Energy Vault: storing electricity in concrete blocks
Swiss start-up ‘Energy Vault’ has developed a 20 MWh electricity storage system capable of ‘feeding’ 2.000 households a whole day long by using concrete blocks and cranes. It’s a low-tech ‘dry’ version of ‘pumped hydro’, using water storage at different levels to generate electricity when needed. The idea was launched last weekend at the KentPresents Idea Festival in Connecticut (US).
Dry version of pumped hydro
Apart from using huge lithium-ion batteries, ‘pumped hydro’ is the most used method to ‘store’ surplus electricity when not needed instantly on the grid. Using water reservoirs on different levels, water is pumped to the upper level when an excess of ‘green’ electricity from windmills or solar panels is available.
When supply is low and extra power is needed, the water flows down through a generator to make electricity again. In Belgium this technology is used at Coo and the lakes of L’Eau d’Heure. Worldwide three-quarters of all pumped hydro storage systems is built in only ten countries today, as an abundance of water is often a scarce commodity.
The Swiss want to do more or less the same by using 35 ton concrete cylinders, partly made of waste material and a 120 metre high crane with six arms… needing a circular space of about 100 metres in diameter.
Lifting and stacking concrete blocks
The Swiss actually developed the software to have a ‘dry system’ that can be applied anywhere. The crane picks up concrete blocks automatically when surplus electricity is available to drive the lifting motors and stacks the blocks in a tower around the crane shaft. When power is needed, the crane lowers the blocks using gravity to drive its generator and produce electricity again.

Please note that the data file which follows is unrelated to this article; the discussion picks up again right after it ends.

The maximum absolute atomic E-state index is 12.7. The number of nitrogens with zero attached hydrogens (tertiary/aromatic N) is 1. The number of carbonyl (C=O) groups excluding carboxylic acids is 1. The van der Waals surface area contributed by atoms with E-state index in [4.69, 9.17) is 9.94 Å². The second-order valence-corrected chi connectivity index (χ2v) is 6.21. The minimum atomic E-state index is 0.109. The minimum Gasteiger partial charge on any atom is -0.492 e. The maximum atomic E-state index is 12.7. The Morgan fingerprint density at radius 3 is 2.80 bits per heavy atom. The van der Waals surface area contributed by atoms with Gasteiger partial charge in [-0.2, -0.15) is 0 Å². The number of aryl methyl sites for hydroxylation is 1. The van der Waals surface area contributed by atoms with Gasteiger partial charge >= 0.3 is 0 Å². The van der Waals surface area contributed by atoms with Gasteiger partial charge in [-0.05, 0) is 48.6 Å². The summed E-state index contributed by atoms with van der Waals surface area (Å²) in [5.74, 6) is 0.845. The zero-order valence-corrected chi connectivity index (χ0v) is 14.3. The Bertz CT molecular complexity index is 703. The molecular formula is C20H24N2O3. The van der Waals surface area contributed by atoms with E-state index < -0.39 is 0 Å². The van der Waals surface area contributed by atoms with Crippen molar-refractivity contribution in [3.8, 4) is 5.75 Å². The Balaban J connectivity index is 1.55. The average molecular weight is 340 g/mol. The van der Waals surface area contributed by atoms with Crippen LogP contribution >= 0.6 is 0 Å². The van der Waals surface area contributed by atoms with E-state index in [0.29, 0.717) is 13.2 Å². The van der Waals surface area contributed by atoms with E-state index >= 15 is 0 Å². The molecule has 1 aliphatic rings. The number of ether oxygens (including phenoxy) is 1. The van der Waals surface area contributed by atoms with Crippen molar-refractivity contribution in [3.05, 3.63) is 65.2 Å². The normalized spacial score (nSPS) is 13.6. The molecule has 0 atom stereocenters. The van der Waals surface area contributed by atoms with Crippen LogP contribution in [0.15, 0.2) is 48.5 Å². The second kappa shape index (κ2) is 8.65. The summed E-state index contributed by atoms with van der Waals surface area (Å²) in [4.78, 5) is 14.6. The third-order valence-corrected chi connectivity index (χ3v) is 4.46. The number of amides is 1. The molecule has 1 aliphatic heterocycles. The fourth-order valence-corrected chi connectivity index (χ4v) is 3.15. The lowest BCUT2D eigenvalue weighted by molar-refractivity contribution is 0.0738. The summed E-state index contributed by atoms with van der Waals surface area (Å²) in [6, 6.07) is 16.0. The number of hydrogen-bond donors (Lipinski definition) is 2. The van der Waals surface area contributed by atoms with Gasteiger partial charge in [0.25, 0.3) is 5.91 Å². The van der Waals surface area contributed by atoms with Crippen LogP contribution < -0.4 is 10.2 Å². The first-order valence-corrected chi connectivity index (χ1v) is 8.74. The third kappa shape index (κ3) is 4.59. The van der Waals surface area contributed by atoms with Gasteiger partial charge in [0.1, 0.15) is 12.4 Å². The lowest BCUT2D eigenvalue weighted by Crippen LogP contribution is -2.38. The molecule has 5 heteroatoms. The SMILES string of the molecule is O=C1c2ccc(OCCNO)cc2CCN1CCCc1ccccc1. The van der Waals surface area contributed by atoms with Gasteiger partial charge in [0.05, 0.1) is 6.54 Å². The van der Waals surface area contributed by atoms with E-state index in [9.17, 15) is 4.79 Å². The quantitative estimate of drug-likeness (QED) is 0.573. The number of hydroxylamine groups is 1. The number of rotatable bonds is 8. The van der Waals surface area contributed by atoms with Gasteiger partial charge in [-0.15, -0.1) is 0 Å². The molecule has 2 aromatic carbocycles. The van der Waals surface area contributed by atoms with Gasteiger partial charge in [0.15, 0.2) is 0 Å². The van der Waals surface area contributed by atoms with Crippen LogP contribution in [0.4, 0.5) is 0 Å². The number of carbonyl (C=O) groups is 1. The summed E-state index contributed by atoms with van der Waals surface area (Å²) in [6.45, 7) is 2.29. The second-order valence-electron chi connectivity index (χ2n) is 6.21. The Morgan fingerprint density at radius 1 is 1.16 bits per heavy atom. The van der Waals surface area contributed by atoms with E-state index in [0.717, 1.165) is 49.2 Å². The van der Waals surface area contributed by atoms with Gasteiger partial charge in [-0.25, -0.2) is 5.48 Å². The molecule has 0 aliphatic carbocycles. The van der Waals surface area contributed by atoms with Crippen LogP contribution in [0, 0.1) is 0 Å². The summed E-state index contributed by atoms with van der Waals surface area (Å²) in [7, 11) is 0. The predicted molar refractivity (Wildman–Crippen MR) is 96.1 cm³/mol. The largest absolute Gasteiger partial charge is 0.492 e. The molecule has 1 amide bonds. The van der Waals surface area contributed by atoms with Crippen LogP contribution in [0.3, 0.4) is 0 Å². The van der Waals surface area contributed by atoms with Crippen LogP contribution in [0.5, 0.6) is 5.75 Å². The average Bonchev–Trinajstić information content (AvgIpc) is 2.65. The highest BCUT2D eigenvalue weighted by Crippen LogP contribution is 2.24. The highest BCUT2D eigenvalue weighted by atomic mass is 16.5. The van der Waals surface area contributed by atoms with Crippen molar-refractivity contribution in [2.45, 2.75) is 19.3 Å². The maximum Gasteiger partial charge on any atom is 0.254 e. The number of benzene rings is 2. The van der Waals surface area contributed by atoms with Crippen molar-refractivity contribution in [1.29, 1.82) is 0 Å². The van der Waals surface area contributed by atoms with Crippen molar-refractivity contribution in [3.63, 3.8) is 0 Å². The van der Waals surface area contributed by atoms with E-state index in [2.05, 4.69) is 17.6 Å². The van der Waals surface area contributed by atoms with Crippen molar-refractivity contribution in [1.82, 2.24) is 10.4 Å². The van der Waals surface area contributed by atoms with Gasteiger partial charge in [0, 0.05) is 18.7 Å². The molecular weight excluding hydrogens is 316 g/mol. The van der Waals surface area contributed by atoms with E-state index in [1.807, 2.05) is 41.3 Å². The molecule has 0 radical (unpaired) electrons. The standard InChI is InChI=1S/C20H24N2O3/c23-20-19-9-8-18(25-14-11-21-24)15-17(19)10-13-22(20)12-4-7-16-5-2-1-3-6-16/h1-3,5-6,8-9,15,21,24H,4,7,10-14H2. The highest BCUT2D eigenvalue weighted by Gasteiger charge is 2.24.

Quartz.com reporter, Akshat Rathi, traveled from London to Biasca (Switserland), near the Italian border, to see a demonstration plant with a 20 metre ‘miniature’ version of the system with a single-armed crane and barrel-shaped concrete blocks of 500 kg.
Computer controlled trolley
An actual system would be six times taller and have six arms, with a computer controlled crane arm’s trolley that is equipped with a camera to locate and stack the blocks precisely. The trolley is programed to compensate for wind gusts to keep the blocks from swinging.
The Swiss needed only 2 million dollar and nine months to develop this solution and claim they have taken several orders to build the full system already. Details about those orders are not given, so far.
150 dollar per kWh
Energy Vault CEO, Robert Piconi, is convinced that “by the time the company delivers it’s tenth 35 MWh plant”, they can bring costs down to 150 dollar per kWh. He claims the system can be used for 30 years without major maintenance costs.
Today storage in lithium-ion batteries costs about 280 to 350 dollar per kWh, but some experts predict these prices could drop as low as 100 dollar per kWh when they are mass-produced in the years to come.